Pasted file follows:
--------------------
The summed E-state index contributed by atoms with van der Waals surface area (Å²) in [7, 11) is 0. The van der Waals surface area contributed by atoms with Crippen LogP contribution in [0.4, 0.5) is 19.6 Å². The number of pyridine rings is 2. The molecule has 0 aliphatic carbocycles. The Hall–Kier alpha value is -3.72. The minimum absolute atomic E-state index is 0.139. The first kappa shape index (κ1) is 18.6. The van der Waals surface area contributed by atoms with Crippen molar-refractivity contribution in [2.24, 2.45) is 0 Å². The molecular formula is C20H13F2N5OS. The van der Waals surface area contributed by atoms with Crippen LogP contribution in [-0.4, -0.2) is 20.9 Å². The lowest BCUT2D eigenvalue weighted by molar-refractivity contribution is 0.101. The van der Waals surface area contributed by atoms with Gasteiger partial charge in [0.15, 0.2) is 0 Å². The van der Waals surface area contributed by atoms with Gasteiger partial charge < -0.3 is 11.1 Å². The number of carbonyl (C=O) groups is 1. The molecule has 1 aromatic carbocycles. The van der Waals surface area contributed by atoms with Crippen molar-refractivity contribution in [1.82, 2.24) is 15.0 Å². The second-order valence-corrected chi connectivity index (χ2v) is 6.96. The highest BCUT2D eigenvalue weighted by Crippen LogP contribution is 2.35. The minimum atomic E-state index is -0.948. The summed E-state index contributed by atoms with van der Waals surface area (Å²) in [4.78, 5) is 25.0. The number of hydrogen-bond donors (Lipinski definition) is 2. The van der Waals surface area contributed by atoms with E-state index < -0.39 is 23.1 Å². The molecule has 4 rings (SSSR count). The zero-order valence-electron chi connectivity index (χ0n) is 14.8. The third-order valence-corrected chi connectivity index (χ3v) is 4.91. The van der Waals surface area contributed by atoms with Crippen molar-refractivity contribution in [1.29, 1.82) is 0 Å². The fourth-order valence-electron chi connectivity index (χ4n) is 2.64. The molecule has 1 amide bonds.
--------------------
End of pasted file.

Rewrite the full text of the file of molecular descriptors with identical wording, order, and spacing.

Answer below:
The summed E-state index contributed by atoms with van der Waals surface area (Å²) in [7, 11) is 0. The van der Waals surface area contributed by atoms with Crippen LogP contribution in [0.4, 0.5) is 19.6 Å². The number of pyridine rings is 2. The molecule has 0 aliphatic carbocycles. The Hall–Kier alpha value is -3.72. The minimum absolute atomic E-state index is 0.139. The first kappa shape index (κ1) is 18.6. The van der Waals surface area contributed by atoms with Crippen molar-refractivity contribution in [2.24, 2.45) is 0 Å². The molecular formula is C20H13F2N5OS. The van der Waals surface area contributed by atoms with Crippen LogP contribution in [-0.4, -0.2) is 20.9 Å². The lowest BCUT2D eigenvalue weighted by molar-refractivity contribution is 0.101. The van der Waals surface area contributed by atoms with Gasteiger partial charge in [0.15, 0.2) is 0 Å². The van der Waals surface area contributed by atoms with Gasteiger partial charge < -0.3 is 11.1 Å². The number of carbonyl (C=O) groups is 1. The molecule has 1 aromatic carbocycles. The van der Waals surface area contributed by atoms with Crippen molar-refractivity contribution in [1.82, 2.24) is 15.0 Å². The second-order valence-corrected chi connectivity index (χ2v) is 6.96. The highest BCUT2D eigenvalue weighted by Crippen LogP contribution is 2.35. The minimum atomic E-state index is -0.948. The summed E-state index contributed by atoms with van der Waals surface area (Å²) in [4.78, 5) is 25.0. The number of hydrogen-bond donors (Lipinski definition) is 2. The van der Waals surface area contributed by atoms with E-state index < -0.39 is 23.1 Å². The molecule has 4 rings (SSSR count). The zero-order valence-electron chi connectivity index (χ0n) is 14.8. The third-order valence-corrected chi connectivity index (χ3v) is 4.91. The van der Waals surface area contributed by atoms with Crippen molar-refractivity contribution in [1.29, 1.82) is 0 Å². The fourth-order valence-electron chi connectivity index (χ4n) is 2.64. The molecule has 1 amide bonds.